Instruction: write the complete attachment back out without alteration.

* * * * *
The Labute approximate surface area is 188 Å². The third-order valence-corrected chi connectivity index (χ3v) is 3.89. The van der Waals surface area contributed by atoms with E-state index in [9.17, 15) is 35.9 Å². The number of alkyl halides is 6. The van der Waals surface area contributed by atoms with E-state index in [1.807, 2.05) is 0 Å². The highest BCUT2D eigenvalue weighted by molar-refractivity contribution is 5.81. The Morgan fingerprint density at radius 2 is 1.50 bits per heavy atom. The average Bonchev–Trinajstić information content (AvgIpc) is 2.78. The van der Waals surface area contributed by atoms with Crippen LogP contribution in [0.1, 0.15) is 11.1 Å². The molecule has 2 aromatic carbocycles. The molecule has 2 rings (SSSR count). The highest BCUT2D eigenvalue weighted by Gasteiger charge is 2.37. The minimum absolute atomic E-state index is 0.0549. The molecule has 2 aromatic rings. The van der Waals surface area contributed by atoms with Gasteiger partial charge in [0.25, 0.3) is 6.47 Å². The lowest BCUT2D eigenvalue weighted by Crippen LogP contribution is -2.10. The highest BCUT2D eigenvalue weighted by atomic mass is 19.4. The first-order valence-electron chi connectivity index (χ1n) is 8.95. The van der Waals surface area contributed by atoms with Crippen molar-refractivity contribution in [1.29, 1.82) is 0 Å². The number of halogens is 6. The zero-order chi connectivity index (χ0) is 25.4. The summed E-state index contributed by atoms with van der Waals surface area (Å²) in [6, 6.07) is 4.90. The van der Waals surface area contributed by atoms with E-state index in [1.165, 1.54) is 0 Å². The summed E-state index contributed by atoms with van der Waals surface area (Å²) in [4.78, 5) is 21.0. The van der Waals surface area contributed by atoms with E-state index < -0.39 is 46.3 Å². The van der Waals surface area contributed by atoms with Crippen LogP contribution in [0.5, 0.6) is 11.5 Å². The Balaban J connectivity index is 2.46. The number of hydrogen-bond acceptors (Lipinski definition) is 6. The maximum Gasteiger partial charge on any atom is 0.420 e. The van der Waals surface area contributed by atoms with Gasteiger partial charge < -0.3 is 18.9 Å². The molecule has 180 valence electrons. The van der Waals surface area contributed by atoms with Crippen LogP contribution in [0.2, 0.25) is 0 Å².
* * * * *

The Labute approximate surface area is 188 Å². The third-order valence-corrected chi connectivity index (χ3v) is 3.89. The van der Waals surface area contributed by atoms with E-state index in [9.17, 15) is 35.9 Å². The number of alkyl halides is 6. The van der Waals surface area contributed by atoms with E-state index in [1.807, 2.05) is 0 Å². The highest BCUT2D eigenvalue weighted by molar-refractivity contribution is 5.81. The Morgan fingerprint density at radius 2 is 1.50 bits per heavy atom. The average Bonchev–Trinajstić information content (AvgIpc) is 2.78. The van der Waals surface area contributed by atoms with Crippen LogP contribution in [0.1, 0.15) is 11.1 Å². The molecule has 2 aromatic carbocycles. The molecule has 2 rings (SSSR count). The highest BCUT2D eigenvalue weighted by Gasteiger charge is 2.37. The minimum absolute atomic E-state index is 0.0549. The molecule has 2 aromatic rings. The van der Waals surface area contributed by atoms with Gasteiger partial charge in [0.25, 0.3) is 6.47 Å². The lowest BCUT2D eigenvalue weighted by Crippen LogP contribution is -2.10. The highest BCUT2D eigenvalue weighted by atomic mass is 19.4. The first-order valence-electron chi connectivity index (χ1n) is 8.95. The van der Waals surface area contributed by atoms with Crippen molar-refractivity contribution in [1.29, 1.82) is 0 Å². The number of halogens is 6. The zero-order chi connectivity index (χ0) is 25.4. The summed E-state index contributed by atoms with van der Waals surface area (Å²) in [6, 6.07) is 4.90. The van der Waals surface area contributed by atoms with E-state index in [1.165, 1.54) is 0 Å². The summed E-state index contributed by atoms with van der Waals surface area (Å²) in [4.78, 5) is 21.0. The van der Waals surface area contributed by atoms with E-state index < -0.39 is 46.3 Å². The van der Waals surface area contributed by atoms with Crippen LogP contribution in [0.5, 0.6) is 11.5 Å². The Balaban J connectivity index is 2.46. The number of hydrogen-bond acceptors (Lipinski definition) is 6. The maximum Gasteiger partial charge on any atom is 0.420 e. The van der Waals surface area contributed by atoms with Gasteiger partial charge < -0.3 is 18.9 Å². The molecule has 180 valence electrons. The van der Waals surface area contributed by atoms with Crippen LogP contribution in [0.2, 0.25) is 0 Å².